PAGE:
The U.S. Supreme Court agreed to review a suit from two former college students who said they were prohibited from proselytizing their Christian faith by a campus policy, since rescinded, that they claimed violated their free speech rights.
The justices revived the challenge on Thursday after two lower courts had dismissed it as moot once Georgia Gwinnett College changed its policies after the students sued.
Chike Uzuegbunam was twice stopped by campus police while trying to proselytize. One instance occurred outside of the school’s designated speech zones, while another occurred within them. Joseph Bradford “self-censured” after hearing of Uzuegbunam’s troubles, the case alleged.
Campus speech policies have garnered legal and other scrutiny, especially involving instances of students articulating conservative views.
The case will be heard next term. The justices this term were faced with the argument that nominal damages for past constitutional violations—awarded when there’s been wrongdoing but no financial harm—can’t be mooted by the wrongdoer’s own actions.
In New York State Rifle & Pistol Association v. New York the high court reviewed a New York City law limiting where gun owners could take them. After the city—and the state—changed the law, the court nixed the case as moot in April.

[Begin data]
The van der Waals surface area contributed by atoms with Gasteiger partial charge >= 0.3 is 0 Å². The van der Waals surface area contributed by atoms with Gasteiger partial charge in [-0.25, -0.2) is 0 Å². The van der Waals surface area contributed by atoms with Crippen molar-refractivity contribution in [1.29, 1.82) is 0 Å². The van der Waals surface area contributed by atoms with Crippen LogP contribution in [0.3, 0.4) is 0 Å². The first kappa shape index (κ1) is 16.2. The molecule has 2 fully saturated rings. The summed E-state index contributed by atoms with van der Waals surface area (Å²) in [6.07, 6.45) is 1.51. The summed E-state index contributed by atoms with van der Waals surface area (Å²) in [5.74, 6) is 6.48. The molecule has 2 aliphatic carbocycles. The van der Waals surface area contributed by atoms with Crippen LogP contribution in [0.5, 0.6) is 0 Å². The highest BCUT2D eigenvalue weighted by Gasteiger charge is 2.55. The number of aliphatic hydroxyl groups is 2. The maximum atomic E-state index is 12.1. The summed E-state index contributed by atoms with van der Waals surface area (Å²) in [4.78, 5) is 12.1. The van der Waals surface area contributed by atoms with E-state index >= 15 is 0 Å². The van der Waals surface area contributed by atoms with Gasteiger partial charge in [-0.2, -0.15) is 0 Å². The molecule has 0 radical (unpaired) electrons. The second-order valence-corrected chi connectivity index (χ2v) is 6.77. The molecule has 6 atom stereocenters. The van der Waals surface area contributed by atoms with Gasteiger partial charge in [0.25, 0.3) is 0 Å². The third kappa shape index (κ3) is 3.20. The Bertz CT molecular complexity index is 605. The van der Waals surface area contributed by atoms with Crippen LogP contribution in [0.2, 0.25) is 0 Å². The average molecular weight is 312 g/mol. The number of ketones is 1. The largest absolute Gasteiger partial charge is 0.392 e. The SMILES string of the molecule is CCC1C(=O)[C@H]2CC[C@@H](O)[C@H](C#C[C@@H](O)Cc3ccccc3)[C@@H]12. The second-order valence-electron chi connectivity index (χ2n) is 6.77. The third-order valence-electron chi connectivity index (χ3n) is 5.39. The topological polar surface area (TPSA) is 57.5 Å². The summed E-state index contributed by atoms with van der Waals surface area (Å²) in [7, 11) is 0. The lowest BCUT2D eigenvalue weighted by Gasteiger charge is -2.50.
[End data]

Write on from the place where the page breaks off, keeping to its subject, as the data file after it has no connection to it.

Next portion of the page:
But Justice Samuel Alito, joined by Justices Clarence Thomas and Neil Gorsuch, lamented that the court in that case let the city off the hook by allowing it to “manufacture mootness” in order to avoid an adverse ruling.
It is “widely recognized that a claim for nominal damages precludes mootness,” Alito wrote.
The justices were urged to take the campus speech dispute from a broad group of interests filing amicus, or friend of the court, briefs.
Catholic, Jewish, and Muslim groups teamed with the American Humanist Association and the Koch-backed Americans For Prosperity Foundation in urging the justices to overturn the U.S. Court of Appeals for the Eleventh Circuit.
Its outlier rule risks suppressing minority views on campus and fails to hold public officials accountable, they argue.
The case is Uzuegbunam v. Preczewski, U.S., No. 19-968.